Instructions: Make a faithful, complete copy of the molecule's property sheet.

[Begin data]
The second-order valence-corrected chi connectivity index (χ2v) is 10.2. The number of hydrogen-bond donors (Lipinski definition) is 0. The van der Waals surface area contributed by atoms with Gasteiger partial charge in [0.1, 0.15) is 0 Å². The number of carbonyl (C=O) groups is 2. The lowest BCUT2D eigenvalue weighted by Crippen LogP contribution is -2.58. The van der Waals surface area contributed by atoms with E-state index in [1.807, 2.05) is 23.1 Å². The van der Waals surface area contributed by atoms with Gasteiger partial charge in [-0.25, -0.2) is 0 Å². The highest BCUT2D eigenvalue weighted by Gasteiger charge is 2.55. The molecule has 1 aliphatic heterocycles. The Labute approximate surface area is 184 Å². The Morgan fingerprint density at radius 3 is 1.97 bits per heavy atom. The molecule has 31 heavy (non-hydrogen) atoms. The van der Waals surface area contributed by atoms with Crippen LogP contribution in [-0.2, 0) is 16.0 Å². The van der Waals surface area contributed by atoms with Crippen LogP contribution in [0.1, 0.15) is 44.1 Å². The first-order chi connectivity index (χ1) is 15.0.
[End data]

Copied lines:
The second-order valence-corrected chi connectivity index (χ2v) is 10.2. The number of hydrogen-bond donors (Lipinski definition) is 0. The van der Waals surface area contributed by atoms with Gasteiger partial charge in [0.1, 0.15) is 0 Å². The number of carbonyl (C=O) groups is 2. The lowest BCUT2D eigenvalue weighted by Crippen LogP contribution is -2.58. The van der Waals surface area contributed by atoms with E-state index in [1.807, 2.05) is 23.1 Å². The van der Waals surface area contributed by atoms with Gasteiger partial charge in [-0.25, -0.2) is 0 Å². The highest BCUT2D eigenvalue weighted by Gasteiger charge is 2.55. The molecule has 1 aliphatic heterocycles. The Labute approximate surface area is 184 Å². The Morgan fingerprint density at radius 3 is 1.97 bits per heavy atom. The molecule has 31 heavy (non-hydrogen) atoms. The van der Waals surface area contributed by atoms with Crippen LogP contribution in [-0.2, 0) is 16.0 Å². The van der Waals surface area contributed by atoms with Crippen LogP contribution in [0.1, 0.15) is 44.1 Å². The first-order chi connectivity index (χ1) is 15.0.